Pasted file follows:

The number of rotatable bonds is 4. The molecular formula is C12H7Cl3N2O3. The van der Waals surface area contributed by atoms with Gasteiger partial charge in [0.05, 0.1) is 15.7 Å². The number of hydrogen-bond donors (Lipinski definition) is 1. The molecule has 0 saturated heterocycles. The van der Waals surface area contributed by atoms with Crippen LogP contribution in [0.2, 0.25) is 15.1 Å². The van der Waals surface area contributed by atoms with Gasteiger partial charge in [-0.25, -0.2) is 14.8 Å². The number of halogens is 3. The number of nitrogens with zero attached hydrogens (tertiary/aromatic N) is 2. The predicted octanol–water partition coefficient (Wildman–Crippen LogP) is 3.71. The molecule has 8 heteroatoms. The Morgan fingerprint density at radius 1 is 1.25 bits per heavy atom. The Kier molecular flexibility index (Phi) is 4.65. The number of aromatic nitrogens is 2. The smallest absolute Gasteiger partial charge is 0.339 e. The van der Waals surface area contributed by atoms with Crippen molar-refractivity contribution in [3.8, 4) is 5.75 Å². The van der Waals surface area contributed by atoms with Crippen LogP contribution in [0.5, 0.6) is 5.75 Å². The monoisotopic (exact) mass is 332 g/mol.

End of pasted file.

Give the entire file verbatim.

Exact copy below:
The number of rotatable bonds is 4. The molecular formula is C12H7Cl3N2O3. The van der Waals surface area contributed by atoms with Gasteiger partial charge in [0.05, 0.1) is 15.7 Å². The number of hydrogen-bond donors (Lipinski definition) is 1. The molecule has 0 saturated heterocycles. The van der Waals surface area contributed by atoms with Crippen LogP contribution in [0.2, 0.25) is 15.1 Å². The van der Waals surface area contributed by atoms with Gasteiger partial charge in [-0.25, -0.2) is 14.8 Å². The number of halogens is 3. The number of nitrogens with zero attached hydrogens (tertiary/aromatic N) is 2. The predicted octanol–water partition coefficient (Wildman–Crippen LogP) is 3.71. The molecule has 8 heteroatoms. The Morgan fingerprint density at radius 1 is 1.25 bits per heavy atom. The Kier molecular flexibility index (Phi) is 4.65. The number of aromatic nitrogens is 2. The smallest absolute Gasteiger partial charge is 0.339 e. The van der Waals surface area contributed by atoms with Crippen molar-refractivity contribution in [3.8, 4) is 5.75 Å². The van der Waals surface area contributed by atoms with Crippen LogP contribution in [0.5, 0.6) is 5.75 Å². The monoisotopic (exact) mass is 332 g/mol.